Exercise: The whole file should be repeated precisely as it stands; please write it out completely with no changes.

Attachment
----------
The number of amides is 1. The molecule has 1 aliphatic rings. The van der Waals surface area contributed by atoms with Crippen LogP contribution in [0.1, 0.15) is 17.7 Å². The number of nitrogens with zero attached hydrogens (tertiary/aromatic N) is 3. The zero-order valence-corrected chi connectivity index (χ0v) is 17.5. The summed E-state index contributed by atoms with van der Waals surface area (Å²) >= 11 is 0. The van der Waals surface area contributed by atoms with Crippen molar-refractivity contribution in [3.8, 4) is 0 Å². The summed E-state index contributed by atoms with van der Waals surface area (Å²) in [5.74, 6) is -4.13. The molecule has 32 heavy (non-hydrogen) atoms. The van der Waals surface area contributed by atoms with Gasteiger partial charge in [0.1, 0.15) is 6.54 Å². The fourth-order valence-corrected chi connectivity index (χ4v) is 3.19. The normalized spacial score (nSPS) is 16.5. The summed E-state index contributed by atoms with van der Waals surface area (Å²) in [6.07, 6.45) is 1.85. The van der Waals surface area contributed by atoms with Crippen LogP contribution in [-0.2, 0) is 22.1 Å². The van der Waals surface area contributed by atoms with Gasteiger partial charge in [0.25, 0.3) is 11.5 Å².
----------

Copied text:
The number of amides is 1. The molecule has 1 aliphatic rings. The van der Waals surface area contributed by atoms with Crippen LogP contribution in [0.1, 0.15) is 17.7 Å². The number of nitrogens with zero attached hydrogens (tertiary/aromatic N) is 3. The zero-order valence-corrected chi connectivity index (χ0v) is 17.5. The summed E-state index contributed by atoms with van der Waals surface area (Å²) >= 11 is 0. The van der Waals surface area contributed by atoms with Crippen molar-refractivity contribution in [3.8, 4) is 0 Å². The summed E-state index contributed by atoms with van der Waals surface area (Å²) in [5.74, 6) is -4.13. The molecule has 32 heavy (non-hydrogen) atoms. The van der Waals surface area contributed by atoms with Gasteiger partial charge in [0.1, 0.15) is 6.54 Å². The fourth-order valence-corrected chi connectivity index (χ4v) is 3.19. The normalized spacial score (nSPS) is 16.5. The summed E-state index contributed by atoms with van der Waals surface area (Å²) in [6.07, 6.45) is 1.85. The van der Waals surface area contributed by atoms with Crippen LogP contribution in [-0.2, 0) is 22.1 Å². The van der Waals surface area contributed by atoms with Gasteiger partial charge in [0.25, 0.3) is 11.5 Å².